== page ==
Depression in Adolescents

Recently a friend told me about a middle school child in her  town that took his own life.  Few had noticed the severity of the depression before the tragic suicide.  Sometimes adults overlook the symptoms of depression in teenagers and attribute the behaviors to normal teenage angst or moodiness.  Unfortunately, adolescent depression and suicide is increasing at an alarming rate.  The number of  adolescents between the ages of 15-24 that commit suicide annually has tripled since 1960. Suicide is now the 3rd cause of death in that age group and the 2nd cause of death in college age students. Below are some of the symptoms of depression for adolescents. Pay special attention if these symptoms last longer than 2 weeks:

  • Avoiding family, friends, or activities they previously enjoyed
  • Often angry, irritable, even about minor things
  • A decrease in school performance
  • Sadness, hopelessness, lack of enthusiasm and motivation
  • Overreaction to criticism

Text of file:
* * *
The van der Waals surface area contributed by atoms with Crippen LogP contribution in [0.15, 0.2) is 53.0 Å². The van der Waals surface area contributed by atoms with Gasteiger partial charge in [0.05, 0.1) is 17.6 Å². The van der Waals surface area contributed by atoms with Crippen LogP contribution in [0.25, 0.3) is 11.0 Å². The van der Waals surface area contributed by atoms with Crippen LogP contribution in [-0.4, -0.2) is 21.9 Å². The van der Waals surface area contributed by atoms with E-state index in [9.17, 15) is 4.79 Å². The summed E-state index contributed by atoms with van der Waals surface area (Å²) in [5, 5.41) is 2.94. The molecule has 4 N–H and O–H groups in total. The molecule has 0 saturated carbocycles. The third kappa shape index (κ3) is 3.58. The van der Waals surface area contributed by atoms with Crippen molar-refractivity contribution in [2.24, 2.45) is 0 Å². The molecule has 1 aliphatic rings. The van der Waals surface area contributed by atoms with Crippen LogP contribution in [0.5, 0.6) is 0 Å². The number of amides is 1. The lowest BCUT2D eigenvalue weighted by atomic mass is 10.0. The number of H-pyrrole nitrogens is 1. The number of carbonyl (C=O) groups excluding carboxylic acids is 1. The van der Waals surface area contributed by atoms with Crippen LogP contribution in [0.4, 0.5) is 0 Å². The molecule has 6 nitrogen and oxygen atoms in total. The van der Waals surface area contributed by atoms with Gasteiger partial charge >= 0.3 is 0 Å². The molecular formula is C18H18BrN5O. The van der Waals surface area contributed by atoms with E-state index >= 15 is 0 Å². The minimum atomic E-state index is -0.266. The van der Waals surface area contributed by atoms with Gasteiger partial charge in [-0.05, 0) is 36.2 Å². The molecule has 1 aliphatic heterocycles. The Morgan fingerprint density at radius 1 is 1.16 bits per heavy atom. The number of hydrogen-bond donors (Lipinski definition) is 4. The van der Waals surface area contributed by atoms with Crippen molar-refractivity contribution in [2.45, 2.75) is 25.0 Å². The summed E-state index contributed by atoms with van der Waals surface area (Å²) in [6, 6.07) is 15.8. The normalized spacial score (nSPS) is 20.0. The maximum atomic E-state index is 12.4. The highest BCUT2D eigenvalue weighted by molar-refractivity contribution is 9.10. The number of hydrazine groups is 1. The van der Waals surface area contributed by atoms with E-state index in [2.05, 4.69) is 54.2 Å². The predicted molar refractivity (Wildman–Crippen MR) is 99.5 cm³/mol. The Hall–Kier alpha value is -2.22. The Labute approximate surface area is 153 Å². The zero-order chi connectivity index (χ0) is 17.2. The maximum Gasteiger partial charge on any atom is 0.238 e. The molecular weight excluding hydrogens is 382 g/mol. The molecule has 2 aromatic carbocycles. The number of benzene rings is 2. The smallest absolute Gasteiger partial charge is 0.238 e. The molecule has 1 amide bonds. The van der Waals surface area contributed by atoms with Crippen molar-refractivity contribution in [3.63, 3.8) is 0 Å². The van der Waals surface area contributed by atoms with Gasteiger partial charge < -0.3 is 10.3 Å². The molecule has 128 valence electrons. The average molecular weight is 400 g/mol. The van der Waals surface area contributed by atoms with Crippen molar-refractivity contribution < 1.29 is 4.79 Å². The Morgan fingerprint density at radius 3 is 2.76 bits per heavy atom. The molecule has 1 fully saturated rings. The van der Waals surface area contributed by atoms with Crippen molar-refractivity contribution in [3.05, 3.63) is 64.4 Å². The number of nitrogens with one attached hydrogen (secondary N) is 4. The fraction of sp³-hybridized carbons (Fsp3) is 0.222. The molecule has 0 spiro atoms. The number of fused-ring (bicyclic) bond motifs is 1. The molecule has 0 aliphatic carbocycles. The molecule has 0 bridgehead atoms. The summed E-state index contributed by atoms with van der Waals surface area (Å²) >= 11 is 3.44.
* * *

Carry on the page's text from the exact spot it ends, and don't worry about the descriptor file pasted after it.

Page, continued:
• Poor concentration
  • Changes in sleep or appetite
  • Substance abuse
  • Frequent physical complaints
  • Neglecting appearance
  • Self-harm, such as cutting
  • Talk of suicide

These symptoms along with some of the risk factors of depression are important to watch for.  Those risk factors include:  1) a family history of depression, alcoholism, or other mental illness, 2) having a family member who has committed suicide, 3) experiencing family dysfunction or a stressful life event or trauma.

If you believe your teenager is depressed take him/her to see a doctor or mental health professional as soon as possible.  Counseling, with sometimes medication, is a highly effective treatment for teenage depression.

There is also help available at the suicide hotline 800–273-8255.

About Gretchen D. Woosley, MSW, LCSW

I am a Licensed Clinical Social Worker in a private psychotherapy practice where I specialize in work with families and children. My focus is to help families improve their functioning so that each member of the family can reach their full potential, becoming the persons they were meant to be.
This entry was posted in adolescent mental health, mental health, parenting and tagged , , , , , . Bookmark the permalink.

2 Responses to Depression in Adolescents

  1. Dianne says:

    Wise words Gretchen!

  2. Emily says:

    Thank you for this Gretchen. Peter is still missed by our community.

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